Apple’s former ad man shares the secrets of simplicity

Simple products are easy to use. That much is self-evident.

But according to Ken Segall, an advertising executive who worked with Apple founder Steve Jobs for 12 years, the "power of simple" stretches beyond just usability.

"Being simple makes you better liked," he said at the Digital 2013 conference in Wales earlier this week.

The proof, he says, is Apple's remarkable popularity. The company sells products with simple user interfaces – look at the iPhone with its single button, he says – and customers repay the company in seemingly undying loyalty.

"In Steve Jobs' world, if you had a better idea, you could do it."

"Steve said time and time again that our goal was to make people love Apple," he says. "And I think he really believed that if you could make something functionally simple and beautifully designed, people would have to have your products."

The principle of simplicity permeates Apple, from its products themselves to the limited range on offer. Apple has just six laptops on sale, Segall observes. Contrast that with rival PC makers Dell and Hewlett-Packard.

"Dell has 42 distinct models on its website and HP has 49," he says. "But Apple makes more money with its six models than Dell and HP combined."

Funnily enough, Dell is well aware of the issue. In his book Insanely Simple, Segall wrote that the PC maker could one day announce to the world that it was focusing on just four amazing models. "The world would go 'wow'."

After the book was published, Segall was contacted by Michael Dell himself. He has visited the company twice to present his ideas, Segall says, "and they all agree."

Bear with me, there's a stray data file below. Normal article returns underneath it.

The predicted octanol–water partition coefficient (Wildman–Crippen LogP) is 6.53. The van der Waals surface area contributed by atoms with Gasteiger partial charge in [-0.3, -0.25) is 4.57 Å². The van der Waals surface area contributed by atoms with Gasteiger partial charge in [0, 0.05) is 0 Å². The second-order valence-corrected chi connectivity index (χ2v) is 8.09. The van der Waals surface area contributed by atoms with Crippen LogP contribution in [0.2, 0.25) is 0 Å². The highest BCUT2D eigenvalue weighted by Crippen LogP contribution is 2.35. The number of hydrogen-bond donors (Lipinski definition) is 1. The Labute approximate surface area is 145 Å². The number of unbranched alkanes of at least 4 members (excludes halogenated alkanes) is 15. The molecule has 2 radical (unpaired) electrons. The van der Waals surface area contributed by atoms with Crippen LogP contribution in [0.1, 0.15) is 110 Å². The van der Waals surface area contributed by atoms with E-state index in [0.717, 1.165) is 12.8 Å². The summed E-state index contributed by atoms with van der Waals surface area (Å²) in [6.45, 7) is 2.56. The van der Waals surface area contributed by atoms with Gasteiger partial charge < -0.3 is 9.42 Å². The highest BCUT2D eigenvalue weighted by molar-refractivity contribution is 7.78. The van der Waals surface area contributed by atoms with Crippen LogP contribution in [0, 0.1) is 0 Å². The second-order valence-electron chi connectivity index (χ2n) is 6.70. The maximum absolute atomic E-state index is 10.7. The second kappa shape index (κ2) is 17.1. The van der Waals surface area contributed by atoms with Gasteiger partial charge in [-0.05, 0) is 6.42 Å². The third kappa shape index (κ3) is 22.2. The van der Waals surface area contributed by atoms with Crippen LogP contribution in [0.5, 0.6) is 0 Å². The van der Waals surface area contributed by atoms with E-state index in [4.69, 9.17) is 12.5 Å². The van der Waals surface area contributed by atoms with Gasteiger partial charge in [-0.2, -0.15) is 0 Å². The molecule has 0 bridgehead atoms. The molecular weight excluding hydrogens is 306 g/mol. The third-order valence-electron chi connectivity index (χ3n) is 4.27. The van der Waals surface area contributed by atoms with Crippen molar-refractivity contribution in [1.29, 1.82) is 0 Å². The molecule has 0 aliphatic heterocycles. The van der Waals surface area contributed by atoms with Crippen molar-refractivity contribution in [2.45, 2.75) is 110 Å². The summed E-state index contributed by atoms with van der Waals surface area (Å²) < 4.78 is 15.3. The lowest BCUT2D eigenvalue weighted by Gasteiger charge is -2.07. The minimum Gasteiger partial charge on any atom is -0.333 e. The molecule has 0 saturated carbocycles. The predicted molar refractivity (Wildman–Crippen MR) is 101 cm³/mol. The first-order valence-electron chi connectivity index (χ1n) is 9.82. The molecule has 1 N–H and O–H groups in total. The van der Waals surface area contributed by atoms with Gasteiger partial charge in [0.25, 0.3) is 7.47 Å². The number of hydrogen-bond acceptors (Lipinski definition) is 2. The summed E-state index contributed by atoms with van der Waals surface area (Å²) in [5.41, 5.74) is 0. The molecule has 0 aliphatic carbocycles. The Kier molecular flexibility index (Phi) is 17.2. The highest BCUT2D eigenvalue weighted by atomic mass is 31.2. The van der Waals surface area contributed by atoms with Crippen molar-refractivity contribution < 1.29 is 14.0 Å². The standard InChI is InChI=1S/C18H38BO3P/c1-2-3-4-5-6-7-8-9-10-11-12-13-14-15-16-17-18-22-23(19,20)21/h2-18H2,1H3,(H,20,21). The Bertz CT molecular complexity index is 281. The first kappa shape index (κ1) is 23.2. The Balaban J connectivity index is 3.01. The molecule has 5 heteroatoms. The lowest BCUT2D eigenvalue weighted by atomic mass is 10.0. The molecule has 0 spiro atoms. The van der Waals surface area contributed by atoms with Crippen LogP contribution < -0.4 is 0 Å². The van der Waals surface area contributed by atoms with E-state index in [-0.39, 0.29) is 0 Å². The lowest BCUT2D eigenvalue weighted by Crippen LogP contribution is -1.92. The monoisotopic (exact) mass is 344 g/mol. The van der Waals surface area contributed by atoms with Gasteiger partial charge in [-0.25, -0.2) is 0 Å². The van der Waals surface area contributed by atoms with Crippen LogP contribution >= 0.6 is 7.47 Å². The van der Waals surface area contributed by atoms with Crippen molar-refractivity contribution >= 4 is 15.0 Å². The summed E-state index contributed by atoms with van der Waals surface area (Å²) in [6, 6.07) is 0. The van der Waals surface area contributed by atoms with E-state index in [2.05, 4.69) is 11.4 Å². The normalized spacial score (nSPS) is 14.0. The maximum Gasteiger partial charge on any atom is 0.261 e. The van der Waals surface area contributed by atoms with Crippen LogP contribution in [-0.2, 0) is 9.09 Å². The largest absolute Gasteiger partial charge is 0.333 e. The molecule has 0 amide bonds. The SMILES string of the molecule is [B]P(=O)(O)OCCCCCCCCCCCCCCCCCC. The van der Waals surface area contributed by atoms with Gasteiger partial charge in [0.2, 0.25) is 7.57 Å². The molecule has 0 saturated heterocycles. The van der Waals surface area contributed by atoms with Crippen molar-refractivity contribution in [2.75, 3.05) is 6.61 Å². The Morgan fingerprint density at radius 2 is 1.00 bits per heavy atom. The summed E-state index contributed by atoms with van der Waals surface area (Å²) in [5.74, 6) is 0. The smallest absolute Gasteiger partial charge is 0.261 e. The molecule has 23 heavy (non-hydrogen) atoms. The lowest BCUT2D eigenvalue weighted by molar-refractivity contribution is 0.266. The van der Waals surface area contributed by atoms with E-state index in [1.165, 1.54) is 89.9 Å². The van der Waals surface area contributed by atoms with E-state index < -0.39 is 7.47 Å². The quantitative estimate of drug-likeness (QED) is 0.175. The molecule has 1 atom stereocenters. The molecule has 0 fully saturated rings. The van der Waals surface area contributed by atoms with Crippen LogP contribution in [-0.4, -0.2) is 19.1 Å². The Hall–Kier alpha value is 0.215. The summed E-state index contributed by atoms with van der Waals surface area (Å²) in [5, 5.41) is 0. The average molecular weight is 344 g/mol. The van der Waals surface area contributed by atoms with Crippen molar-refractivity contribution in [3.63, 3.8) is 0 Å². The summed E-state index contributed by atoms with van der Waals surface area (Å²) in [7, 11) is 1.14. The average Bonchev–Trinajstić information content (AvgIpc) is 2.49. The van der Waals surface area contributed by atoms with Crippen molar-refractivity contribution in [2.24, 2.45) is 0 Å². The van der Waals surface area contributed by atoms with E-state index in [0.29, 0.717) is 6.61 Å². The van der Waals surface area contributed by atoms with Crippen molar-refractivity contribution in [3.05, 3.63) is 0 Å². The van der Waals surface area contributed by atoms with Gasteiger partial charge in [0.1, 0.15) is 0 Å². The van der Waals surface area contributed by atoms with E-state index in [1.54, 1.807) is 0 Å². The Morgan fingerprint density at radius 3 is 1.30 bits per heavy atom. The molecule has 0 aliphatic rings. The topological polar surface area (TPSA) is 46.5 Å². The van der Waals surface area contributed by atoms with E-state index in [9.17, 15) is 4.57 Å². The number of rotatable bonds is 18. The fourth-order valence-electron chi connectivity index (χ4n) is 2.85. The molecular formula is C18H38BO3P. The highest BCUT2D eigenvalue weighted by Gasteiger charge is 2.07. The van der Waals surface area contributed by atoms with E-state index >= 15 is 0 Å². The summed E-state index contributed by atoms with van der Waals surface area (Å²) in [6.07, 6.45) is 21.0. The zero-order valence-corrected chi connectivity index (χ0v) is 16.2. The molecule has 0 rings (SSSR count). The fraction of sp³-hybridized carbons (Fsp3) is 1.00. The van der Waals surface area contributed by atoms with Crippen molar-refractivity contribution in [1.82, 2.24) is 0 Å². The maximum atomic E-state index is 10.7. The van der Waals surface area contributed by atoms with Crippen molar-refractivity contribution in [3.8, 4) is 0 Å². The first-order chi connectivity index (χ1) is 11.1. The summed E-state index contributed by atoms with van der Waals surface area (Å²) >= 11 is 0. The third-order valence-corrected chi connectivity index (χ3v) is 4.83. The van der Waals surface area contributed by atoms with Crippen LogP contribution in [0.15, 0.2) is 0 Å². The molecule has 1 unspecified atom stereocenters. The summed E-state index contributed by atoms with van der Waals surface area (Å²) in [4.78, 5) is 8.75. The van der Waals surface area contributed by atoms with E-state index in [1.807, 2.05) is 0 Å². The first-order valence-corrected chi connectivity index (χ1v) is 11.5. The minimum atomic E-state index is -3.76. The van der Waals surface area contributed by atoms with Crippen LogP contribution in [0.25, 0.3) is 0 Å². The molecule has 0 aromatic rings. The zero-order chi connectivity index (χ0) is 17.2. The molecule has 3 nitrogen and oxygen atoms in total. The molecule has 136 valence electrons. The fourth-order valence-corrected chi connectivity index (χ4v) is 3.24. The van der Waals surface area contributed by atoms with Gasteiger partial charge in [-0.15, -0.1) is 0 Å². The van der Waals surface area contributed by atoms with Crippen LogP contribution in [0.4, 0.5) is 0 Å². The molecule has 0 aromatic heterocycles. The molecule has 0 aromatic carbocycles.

"They all say, 'We've had this problem for years. We should definitely cut down our models."

Simple processes

So why can't most businesses achieve the simplicity of Apple, even when they want to? It has a lot to do with the way companies operate, says Segall, especially their approval processes.

Segall contrasts the way in which Apple took decisions with another former client, chipmaker Intel. "At Intel, I felt that processes had taken priority over ideas," he says. "If the process was already underway, and you came up with a better idea, it would be ignored because people were already expecting the first idea."

"In Steve Jobs' world, if you had a better idea, you could do it."

That was in part due to Jobs' own involvement in the ideation process. He would be present at the early meetings about a project, Segall says, so he would be able to judge the relative benefits of new ideas.

But it must also have had something to do with Jobs' stature within the company after his return as CEO in 1996. If an idea had his support, it would have the support of the whole organisation, and not every company has this kind of leadership.

That said, not everything Jobs touched turned to gold. Segall also worked with NeXT, the workstation maker Jobs founded after being ejected by Apple's board in 1985. NeXT's technology has its fans, but it is not considered a commercial success.

So if Jobs' focus on simplicity is so effective, why did NeXT fail to take off?

For one thing, Segall says, Jobs' reputation had been damaged by his split from Apple. "He had been humiliated," he recalls. "His business savvy had been called into question."

But also, NeXT was a much harder sell. "Steve was offering a simplified solution to enterprise computing bit it was a tough sell because it required ripping out millions of dollars-
worth of stuff they already had."

Jobs’ experience at NeXT will be familiar to any IT leader who has tried to instill a degree of simplicity in their organisation’s IT environment, only to find a complex mesh of entrenched systems.

Still, with users growing ever more powerful in IT buying decisions, it would be wise to consider the lessons of technology’s most popular mogul – and the impact that internal processes can have on the simplicity of products.

Pete Swabey

Pete Swabey

Pete was Editor of Information Age and head of technology research for Vitesse Media plc from 2005 to 2013, before moving on to be Senior Editor and then Editorial Director at The Economist Intelligence...

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